If you’re wanting to shape a bonsai tree in a stunning way like this, it’s not a 5 minute process – you’ll be growing it wired for years and years until seeing any sort of progress. This is absolutely great for people who aren’t naturally impatient with hobbies but if you are, bonsai might drive you crazy.
For me, I started bonsai for relaxation. My job as a financial markets and indices day trader is extremely stressful, so I enjoy kicking back and tending to my bonsai trees. Why did I pick bonsai? Simply because of the aesthetic I had seen in a garden centre – no other reason.
What You Need To Get Started With Bonsai
Bonsai, once you own the tree, is a relatively cheap hobby. There’s really only a few bits and bobs you actually need to own to start.
Firstly, let’s start with the bonsai tree itself. If you’re just getting started, I wouldn’t recommend trying to create your own bonsai from a nursery stock plant – it’s much easier and safer to buy a starter plant. Starter kits usually contain everything you need, from a bonsai tree to the pruning scissors. I started with this kit, which came with a 7+ year old bonsai, a pot, pruning scissors, fertiliser and instructions. I would highly recommend getting a starter kit bonsai as your first tree, so there’s little you can do wrong.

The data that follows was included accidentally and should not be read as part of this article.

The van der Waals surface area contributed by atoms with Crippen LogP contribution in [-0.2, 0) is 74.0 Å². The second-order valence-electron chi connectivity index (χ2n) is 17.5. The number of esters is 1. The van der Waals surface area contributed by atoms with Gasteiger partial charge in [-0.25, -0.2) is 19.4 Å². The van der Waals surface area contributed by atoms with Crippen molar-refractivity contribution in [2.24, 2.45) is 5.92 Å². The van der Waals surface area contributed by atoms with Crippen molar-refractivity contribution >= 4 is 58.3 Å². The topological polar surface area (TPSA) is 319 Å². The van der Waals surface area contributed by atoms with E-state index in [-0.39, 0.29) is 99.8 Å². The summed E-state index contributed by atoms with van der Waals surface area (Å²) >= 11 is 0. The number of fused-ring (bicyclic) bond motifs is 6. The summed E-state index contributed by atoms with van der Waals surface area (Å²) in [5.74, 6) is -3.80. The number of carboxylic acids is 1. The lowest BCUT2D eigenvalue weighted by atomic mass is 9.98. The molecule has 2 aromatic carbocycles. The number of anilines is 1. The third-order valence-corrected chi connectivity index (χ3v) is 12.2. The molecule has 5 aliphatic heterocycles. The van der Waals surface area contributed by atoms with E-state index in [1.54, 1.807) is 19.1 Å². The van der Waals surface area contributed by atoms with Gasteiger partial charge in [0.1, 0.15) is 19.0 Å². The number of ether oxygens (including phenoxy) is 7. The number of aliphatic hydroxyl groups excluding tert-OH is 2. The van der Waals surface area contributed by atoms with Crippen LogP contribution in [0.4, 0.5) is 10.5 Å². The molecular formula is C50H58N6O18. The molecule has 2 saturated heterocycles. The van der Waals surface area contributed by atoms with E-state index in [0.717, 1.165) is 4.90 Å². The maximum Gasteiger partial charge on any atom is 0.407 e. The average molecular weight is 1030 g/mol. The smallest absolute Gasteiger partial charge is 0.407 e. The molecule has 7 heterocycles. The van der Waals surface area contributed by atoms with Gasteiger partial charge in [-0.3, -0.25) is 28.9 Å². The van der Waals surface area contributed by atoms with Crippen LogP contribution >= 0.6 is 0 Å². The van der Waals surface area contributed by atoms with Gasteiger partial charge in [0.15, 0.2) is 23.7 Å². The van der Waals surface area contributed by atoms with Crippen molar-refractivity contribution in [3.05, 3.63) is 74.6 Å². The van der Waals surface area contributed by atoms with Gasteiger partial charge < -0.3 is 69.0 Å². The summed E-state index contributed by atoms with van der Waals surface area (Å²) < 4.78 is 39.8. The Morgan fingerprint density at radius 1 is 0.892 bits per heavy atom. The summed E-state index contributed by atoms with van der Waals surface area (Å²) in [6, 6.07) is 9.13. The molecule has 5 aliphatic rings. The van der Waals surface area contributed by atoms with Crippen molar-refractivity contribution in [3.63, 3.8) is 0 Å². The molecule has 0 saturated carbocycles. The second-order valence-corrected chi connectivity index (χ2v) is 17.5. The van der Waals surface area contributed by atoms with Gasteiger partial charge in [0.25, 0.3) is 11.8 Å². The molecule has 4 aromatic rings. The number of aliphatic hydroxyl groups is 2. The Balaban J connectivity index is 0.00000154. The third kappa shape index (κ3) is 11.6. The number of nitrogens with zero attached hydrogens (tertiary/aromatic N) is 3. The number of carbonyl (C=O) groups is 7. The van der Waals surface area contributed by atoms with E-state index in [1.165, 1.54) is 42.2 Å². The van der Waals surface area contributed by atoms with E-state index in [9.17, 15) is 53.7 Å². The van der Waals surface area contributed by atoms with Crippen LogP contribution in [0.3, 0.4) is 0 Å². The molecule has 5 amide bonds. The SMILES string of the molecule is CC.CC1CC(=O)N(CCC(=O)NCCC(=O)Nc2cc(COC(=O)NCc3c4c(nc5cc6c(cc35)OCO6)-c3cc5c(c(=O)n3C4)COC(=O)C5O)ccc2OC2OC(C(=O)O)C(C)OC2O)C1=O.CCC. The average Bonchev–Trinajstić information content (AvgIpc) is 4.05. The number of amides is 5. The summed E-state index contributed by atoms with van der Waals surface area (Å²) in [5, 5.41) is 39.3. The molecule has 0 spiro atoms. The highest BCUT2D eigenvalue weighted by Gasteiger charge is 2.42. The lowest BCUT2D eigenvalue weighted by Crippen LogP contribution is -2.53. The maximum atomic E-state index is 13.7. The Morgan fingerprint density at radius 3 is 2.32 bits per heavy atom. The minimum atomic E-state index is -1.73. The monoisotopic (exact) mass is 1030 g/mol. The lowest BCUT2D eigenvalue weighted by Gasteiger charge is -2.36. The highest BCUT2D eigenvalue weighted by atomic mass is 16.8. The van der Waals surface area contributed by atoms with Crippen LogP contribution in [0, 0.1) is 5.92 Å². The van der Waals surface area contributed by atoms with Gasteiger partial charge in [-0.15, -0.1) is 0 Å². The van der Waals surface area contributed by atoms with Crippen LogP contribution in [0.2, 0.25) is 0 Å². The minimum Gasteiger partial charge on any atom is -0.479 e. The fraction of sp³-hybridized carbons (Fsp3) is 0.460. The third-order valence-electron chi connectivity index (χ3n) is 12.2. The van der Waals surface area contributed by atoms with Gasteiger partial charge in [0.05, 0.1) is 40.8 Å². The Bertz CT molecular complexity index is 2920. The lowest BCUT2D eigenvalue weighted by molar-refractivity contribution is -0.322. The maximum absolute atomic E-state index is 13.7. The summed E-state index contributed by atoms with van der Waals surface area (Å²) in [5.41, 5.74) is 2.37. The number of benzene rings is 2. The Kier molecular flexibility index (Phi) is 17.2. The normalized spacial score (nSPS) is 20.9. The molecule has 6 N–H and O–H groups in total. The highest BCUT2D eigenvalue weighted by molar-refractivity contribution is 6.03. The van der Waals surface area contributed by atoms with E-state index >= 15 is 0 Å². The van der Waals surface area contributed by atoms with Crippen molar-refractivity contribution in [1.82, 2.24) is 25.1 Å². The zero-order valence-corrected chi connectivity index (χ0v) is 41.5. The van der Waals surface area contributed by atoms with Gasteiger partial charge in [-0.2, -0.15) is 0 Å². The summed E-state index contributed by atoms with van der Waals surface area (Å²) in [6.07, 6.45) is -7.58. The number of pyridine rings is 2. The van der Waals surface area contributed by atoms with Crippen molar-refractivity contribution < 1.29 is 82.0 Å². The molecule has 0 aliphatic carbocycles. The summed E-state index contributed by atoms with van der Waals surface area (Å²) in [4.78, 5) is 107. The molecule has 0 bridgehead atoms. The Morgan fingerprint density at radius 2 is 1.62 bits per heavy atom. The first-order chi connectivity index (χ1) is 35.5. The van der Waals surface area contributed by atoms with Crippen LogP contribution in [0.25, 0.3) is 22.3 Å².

If you aren’t interested in buying a starter kit that contains all the other items, you’ll need some pruning scissors to regularly prune the tree – keeping its size down. I recommend these ones, they’ll last you a very long time.
During the winter, if you’re taking this seriously, you’ll need some sort of grow light to maintain the trees light levels. I recommend using this one here, again it’s not a repeat purchase kind of an item, I’ve had mine ever since I started.
Whether you buy a starter kit bonsai or not, getting some bonsai soil mix is super important to help keep the tree healthy. Most really basic soils won’t be enough to help sustain a bonsai. I recommend buying this as it does the job, plus it’s super cheap.